Apr. 4th, 2011

faclonwhirr: (Default)
A bit of backstory: For a little over half a year now, I've been writing articles for Nerdfit.com. These basically were various rants against articles of bullshit I've seen in the world. However, as Nerdfit aligns itself more and more with nerd culture and becoming a respectable site, I've been asked to direct my posts there to less ranty, more newsish aims. This is perfectly fine with me, but, now having gotten into ranting about stuff, I'd like to keep my writing skills honed by writing up additional rants. AND SO I RETURN TO POSTING ON LIVEJOUNAL.

What currently serves as a source of ire to me is a certain turn of phrase. It wouldn't be the first time such a thing has irked me; phrases which become commonly misused or which don't really make a lot of sense in the first place have always been able to get at me in some way. This time it's a phrase which doesn't really match up with its historical roots: To extend an olive branch.

As you are probably aware, to extend an olive branch is to step forward an offer an end to a conflict. It most often involves falling on one's sword*, admitting wrongdoing, and requesting forgiveness. This, however, does not match up with the phrase's origins.

The phrase comes from the Christian Bible, specifically the story of Noah's Ark. The god of Abraham (whom I have come to refer to as "Abradeus" for short) has washed the Earth of all life, save for the inhabitants of Noah's ridiculously large ship. Having let his chosen servant stew around in boat packed with animals for over a month, and then ignoring the first few birds Noah sent out for signs of dry land, Abradeus finally allows for an olive tree to be found by a dove, which returns to Noah with an olive branch.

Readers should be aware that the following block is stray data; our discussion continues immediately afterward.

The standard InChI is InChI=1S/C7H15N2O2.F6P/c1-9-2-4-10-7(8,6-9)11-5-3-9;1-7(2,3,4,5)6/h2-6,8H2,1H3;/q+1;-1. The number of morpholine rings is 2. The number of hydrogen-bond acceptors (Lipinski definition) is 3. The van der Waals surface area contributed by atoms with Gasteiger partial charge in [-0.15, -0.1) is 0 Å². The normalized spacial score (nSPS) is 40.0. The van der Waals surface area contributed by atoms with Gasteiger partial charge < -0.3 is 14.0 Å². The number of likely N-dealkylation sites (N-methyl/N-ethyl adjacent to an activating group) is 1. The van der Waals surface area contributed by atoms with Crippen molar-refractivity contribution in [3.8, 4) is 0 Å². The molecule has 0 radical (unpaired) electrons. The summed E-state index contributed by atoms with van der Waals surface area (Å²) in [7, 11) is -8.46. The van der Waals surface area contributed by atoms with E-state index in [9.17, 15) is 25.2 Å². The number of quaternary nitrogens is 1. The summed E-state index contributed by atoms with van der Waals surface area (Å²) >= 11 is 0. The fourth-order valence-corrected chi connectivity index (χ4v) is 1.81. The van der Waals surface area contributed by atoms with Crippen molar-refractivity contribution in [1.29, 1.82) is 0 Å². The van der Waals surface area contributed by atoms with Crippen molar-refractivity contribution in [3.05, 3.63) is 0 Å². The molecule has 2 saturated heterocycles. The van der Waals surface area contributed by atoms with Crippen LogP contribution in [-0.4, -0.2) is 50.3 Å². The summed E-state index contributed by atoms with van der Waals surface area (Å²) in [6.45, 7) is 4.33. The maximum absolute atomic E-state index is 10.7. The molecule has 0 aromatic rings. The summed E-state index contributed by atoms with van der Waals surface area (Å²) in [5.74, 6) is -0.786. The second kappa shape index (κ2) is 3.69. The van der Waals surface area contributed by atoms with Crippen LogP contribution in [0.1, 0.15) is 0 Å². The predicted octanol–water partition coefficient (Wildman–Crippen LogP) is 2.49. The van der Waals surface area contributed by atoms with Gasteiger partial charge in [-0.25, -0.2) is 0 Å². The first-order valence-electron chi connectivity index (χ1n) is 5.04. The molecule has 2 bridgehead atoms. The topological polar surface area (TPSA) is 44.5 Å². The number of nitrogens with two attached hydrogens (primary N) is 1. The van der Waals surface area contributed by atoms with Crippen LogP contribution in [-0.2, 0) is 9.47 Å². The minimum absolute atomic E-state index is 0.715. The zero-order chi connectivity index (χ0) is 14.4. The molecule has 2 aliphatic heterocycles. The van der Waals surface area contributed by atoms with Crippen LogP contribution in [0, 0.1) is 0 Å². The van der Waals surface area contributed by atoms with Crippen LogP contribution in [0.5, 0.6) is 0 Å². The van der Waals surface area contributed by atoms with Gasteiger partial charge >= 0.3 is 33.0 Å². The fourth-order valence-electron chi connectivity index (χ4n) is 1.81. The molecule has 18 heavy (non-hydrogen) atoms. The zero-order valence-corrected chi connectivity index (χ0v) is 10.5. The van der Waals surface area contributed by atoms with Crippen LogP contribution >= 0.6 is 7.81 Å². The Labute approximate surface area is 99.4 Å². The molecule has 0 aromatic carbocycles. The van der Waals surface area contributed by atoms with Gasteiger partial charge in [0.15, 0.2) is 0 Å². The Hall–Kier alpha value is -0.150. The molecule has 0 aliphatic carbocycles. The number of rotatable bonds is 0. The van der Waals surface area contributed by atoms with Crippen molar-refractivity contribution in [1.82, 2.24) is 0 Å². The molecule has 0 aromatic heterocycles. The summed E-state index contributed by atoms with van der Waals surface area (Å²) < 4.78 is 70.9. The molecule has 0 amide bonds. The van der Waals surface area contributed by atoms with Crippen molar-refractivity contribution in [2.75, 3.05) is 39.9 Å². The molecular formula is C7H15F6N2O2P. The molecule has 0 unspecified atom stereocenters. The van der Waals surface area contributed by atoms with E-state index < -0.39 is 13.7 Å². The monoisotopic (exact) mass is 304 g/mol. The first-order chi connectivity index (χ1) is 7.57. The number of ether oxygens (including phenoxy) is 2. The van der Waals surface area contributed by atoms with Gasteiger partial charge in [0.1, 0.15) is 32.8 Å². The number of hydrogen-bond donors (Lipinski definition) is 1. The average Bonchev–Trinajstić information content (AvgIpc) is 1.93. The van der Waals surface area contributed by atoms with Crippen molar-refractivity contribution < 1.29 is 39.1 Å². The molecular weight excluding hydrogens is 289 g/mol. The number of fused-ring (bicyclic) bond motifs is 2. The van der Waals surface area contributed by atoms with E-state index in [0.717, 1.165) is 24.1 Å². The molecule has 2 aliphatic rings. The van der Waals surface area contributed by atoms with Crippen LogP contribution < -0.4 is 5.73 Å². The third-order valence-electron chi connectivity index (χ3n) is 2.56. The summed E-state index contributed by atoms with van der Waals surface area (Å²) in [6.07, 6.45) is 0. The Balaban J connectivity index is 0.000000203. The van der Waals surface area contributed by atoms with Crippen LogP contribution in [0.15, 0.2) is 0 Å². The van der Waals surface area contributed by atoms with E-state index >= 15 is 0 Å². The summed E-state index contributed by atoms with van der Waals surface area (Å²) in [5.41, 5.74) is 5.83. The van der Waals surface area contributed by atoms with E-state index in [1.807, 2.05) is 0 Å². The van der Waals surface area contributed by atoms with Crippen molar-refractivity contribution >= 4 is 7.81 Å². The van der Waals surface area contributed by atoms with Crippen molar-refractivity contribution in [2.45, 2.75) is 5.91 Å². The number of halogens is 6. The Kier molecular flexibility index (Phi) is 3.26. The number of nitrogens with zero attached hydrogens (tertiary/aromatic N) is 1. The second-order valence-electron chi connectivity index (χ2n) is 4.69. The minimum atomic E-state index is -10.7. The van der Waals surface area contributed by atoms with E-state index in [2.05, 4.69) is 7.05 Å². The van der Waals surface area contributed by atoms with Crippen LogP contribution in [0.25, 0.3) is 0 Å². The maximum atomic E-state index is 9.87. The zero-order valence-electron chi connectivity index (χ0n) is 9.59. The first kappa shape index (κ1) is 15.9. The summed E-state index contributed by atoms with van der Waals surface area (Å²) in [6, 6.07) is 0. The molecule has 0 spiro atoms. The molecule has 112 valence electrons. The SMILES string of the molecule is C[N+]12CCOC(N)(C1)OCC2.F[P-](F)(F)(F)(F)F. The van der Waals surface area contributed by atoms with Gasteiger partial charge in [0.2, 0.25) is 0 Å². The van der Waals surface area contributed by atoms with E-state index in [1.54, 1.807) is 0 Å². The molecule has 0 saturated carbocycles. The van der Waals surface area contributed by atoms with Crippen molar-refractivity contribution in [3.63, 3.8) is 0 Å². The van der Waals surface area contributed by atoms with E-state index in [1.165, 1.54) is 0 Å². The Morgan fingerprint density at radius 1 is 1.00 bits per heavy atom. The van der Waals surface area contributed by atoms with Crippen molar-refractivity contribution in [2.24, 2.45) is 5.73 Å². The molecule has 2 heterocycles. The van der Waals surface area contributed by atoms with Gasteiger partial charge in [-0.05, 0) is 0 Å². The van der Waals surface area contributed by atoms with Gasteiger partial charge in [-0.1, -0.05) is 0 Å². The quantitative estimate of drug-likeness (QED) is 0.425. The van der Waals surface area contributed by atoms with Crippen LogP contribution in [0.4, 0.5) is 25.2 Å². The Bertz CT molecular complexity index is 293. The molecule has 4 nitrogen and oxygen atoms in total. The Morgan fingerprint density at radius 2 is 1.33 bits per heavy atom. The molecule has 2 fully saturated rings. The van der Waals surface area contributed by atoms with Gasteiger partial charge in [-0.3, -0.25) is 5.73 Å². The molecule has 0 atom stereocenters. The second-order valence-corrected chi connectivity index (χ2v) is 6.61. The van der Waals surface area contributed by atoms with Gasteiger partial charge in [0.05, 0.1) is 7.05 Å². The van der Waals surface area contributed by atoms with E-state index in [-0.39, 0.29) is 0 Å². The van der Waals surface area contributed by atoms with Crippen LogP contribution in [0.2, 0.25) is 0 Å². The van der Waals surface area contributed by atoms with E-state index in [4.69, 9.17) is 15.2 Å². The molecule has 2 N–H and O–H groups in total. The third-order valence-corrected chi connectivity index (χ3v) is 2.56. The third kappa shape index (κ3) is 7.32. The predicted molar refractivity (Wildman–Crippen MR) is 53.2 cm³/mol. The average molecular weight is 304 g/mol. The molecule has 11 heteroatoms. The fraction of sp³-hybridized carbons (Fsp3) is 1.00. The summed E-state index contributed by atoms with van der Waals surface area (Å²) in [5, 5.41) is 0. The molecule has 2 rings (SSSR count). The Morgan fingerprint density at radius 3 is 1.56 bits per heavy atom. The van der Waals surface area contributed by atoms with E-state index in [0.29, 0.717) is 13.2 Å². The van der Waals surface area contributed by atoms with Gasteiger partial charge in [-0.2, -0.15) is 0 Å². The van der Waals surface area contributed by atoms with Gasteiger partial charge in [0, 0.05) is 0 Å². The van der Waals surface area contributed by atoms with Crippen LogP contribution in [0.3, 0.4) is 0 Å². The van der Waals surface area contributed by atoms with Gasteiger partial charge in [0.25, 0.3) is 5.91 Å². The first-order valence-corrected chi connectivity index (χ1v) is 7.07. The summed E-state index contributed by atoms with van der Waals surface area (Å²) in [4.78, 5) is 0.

This is not an offering of peace. This is not a request for forgiveness. This is barely even an admission of wrongdoing--Abradeus merely states that he'll never flood the Earth again. After murdering countless humans whom he deemed evil by his own ridiculous standards, as well as many more innocent creatures, Abradeus--seemingly begrudgingly--allows for life to return to normal. "Normal" meaning "do exactly what I say whenever I say it and follow my incredibly long list of laws, most of which are insane, or else I will straight-up murder you and send you to my own special dungeon of eternal torture." Even his promise to never flood the Earth again is meaningless: The Old Testament is packed with tales of Abradeus raining death down upon those he deems unfit. Who else can we think of who felt justified in murdering all those he decided were unfit?

So yeah. Don't extend an olive branch--don't put forward a begrudging truce and imply that you'll remain just as insane and intolerable as you've always been. Just, y'know, apologize.

*This is a superior turn of phrase which basically amounts to the same thing. The "sword" being one's own harmful actions and "falling in it" meaning accepting the damage these actions have caused. To fall on one's sword is to admit one's own contributions to a conflict, which is an important part in resolving it.

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faclonwhirr

April 2011

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